Employee Control and Oligopoly in a Free Market Economy
AbstractWe study duopolistic markets where a profit-maximizing firm competes with an employee-controlled firm that maximizes value-added per employee. We first study an industry with Cournot competition. We show that the presence of an employee-controlled firm does not affect the equilibrium number of firms, lowers aggregate output, increases price and reduces social welfare. The employee-controlled firm has a smaller equilibrium output than its competitor. For Hotelling type competition in a market with diversified products, we show that equilibrium locations are not affected by employee control, that prices increase and that social welfare decreases. The market share of the employee-controlled firm is lower than that of its competitor. Surprisingly, the profits of both firms can increase when control is transferred from stockholders to employees in one of them. Finally, we show that employees would not want to buy a firm from its owners.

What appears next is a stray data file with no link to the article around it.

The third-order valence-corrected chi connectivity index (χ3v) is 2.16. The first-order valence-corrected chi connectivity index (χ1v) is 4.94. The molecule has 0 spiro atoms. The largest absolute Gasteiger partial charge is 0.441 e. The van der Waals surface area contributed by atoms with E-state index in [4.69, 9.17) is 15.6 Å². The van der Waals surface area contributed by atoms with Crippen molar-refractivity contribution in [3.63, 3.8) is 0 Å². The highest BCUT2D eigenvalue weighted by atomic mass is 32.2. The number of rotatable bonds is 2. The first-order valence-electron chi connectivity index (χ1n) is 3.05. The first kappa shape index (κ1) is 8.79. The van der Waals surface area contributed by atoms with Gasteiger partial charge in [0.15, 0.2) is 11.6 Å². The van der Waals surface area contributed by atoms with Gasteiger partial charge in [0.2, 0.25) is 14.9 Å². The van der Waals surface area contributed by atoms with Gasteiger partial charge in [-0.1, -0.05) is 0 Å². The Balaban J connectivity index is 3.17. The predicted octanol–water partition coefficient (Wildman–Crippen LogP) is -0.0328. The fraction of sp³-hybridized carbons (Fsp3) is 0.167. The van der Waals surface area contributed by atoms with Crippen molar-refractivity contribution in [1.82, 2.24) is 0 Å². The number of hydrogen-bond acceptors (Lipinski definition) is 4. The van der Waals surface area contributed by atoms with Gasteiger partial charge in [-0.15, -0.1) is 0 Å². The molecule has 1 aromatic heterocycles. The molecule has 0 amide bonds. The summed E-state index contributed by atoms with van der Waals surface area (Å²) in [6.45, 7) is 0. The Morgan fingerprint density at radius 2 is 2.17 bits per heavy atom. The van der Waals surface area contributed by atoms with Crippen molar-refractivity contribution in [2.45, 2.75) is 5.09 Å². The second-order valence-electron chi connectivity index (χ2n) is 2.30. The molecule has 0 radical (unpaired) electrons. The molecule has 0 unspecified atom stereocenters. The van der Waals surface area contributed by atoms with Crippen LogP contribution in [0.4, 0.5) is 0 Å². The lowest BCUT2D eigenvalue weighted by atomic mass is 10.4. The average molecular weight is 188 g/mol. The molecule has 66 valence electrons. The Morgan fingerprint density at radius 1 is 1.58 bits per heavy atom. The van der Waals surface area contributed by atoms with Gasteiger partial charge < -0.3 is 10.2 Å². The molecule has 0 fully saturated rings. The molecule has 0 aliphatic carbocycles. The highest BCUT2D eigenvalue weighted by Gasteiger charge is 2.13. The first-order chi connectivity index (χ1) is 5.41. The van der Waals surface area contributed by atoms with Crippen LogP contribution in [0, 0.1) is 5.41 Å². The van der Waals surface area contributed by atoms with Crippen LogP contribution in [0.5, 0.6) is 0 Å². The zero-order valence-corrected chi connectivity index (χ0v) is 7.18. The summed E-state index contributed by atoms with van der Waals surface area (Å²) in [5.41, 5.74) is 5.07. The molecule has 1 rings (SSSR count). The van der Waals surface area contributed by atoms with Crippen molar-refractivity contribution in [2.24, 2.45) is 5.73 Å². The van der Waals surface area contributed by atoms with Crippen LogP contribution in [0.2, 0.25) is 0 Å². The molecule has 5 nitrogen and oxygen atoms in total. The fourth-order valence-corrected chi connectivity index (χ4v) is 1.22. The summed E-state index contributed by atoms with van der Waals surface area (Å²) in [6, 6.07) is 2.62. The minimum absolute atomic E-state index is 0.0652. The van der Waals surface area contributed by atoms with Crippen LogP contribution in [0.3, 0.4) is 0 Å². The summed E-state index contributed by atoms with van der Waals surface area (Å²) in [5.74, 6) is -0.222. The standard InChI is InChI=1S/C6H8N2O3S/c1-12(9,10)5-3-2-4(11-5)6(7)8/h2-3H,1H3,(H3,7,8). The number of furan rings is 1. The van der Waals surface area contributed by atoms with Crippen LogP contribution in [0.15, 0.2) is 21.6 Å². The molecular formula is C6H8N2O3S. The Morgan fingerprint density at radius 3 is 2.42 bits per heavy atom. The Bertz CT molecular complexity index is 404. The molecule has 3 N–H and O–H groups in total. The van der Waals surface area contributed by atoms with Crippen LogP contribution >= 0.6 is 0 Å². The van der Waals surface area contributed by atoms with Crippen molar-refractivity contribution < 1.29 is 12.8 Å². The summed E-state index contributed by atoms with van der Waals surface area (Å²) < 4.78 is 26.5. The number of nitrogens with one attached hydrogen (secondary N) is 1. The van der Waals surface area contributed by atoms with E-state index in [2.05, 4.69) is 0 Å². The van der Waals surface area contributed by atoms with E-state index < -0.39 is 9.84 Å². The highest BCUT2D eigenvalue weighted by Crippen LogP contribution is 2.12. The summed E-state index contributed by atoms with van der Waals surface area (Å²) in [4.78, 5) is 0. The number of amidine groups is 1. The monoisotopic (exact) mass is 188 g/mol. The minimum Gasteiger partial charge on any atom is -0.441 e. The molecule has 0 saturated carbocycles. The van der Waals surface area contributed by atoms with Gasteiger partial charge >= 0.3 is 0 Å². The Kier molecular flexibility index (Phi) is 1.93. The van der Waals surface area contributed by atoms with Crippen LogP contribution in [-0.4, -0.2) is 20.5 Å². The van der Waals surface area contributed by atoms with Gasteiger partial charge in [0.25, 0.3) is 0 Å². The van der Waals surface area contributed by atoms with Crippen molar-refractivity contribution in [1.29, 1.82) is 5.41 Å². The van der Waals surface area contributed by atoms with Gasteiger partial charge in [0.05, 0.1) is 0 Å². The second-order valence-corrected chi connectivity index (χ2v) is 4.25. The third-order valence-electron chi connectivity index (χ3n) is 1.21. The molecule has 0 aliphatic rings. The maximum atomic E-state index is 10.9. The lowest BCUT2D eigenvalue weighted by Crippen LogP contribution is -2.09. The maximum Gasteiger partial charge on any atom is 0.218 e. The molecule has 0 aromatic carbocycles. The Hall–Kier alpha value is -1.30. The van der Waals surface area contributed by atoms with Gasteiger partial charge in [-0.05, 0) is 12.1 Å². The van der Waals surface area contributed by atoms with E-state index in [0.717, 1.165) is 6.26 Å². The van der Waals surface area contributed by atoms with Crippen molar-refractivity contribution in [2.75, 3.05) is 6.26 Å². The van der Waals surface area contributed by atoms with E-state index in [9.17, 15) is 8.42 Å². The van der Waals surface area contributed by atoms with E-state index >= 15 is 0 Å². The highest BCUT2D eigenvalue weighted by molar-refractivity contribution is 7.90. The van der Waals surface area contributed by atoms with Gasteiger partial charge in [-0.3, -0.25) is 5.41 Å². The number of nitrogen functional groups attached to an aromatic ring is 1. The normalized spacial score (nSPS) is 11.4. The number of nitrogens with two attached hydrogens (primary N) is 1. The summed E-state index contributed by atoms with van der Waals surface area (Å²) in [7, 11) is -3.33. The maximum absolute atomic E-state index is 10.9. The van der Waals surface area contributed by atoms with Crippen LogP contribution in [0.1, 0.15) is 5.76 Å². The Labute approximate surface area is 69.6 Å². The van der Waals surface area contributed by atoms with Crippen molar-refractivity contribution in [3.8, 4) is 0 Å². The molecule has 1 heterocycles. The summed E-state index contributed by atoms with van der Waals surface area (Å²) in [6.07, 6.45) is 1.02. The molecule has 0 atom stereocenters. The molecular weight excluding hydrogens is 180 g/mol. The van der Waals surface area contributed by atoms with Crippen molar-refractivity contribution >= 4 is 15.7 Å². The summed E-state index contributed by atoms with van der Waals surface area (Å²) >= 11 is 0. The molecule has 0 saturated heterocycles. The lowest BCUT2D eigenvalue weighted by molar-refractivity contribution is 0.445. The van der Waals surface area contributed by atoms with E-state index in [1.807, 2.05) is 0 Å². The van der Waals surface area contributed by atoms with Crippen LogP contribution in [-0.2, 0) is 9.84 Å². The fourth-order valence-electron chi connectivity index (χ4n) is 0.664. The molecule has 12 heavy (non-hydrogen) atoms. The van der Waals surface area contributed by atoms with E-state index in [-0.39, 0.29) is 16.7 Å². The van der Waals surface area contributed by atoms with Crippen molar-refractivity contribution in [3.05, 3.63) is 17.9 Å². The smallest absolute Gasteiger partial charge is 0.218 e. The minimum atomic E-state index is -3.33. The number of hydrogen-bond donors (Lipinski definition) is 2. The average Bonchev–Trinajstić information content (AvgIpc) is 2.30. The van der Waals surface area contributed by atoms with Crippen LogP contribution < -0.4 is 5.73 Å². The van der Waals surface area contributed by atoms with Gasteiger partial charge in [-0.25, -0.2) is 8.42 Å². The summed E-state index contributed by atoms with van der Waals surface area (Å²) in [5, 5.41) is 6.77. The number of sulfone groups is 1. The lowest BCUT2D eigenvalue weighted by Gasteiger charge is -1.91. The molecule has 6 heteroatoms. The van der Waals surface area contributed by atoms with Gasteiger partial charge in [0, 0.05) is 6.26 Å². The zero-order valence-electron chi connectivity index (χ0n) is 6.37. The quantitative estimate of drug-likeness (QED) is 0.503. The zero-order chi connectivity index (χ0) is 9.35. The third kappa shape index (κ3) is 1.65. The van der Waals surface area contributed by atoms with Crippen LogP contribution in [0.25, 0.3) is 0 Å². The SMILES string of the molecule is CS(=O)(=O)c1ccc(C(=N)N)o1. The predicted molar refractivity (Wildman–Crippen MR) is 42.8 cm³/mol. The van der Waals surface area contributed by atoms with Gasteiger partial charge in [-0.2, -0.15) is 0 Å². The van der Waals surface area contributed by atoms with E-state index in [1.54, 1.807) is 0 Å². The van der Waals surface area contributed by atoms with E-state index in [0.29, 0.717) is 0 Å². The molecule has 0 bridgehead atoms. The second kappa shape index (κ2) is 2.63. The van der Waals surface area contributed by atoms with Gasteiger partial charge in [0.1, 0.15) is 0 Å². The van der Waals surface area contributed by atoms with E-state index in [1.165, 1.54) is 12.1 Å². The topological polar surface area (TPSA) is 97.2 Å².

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Bibliographic InfoArticle provided by ENSAE in its journal Annals of Economics and Statistics.
Volume (Year): (1994)
Issue (Month): 33 ()
Other versions of this item:
- Cremer, Helmuth & Crémer, Jacques, 1992. "Employee Control and Oligopoly in a Free Market Economy," IDEI Working Papers 11, Institut d'Économie Industrielle (IDEI), Toulouse.
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- Mikami, Kazuhiko, 2003. "Market power and the form of enterprise: capitalist firms, worker-owned firms and consumer cooperatives," Journal of Economic Behavior & Organization, Elsevier, vol. 52(4), pages 533-552, December.
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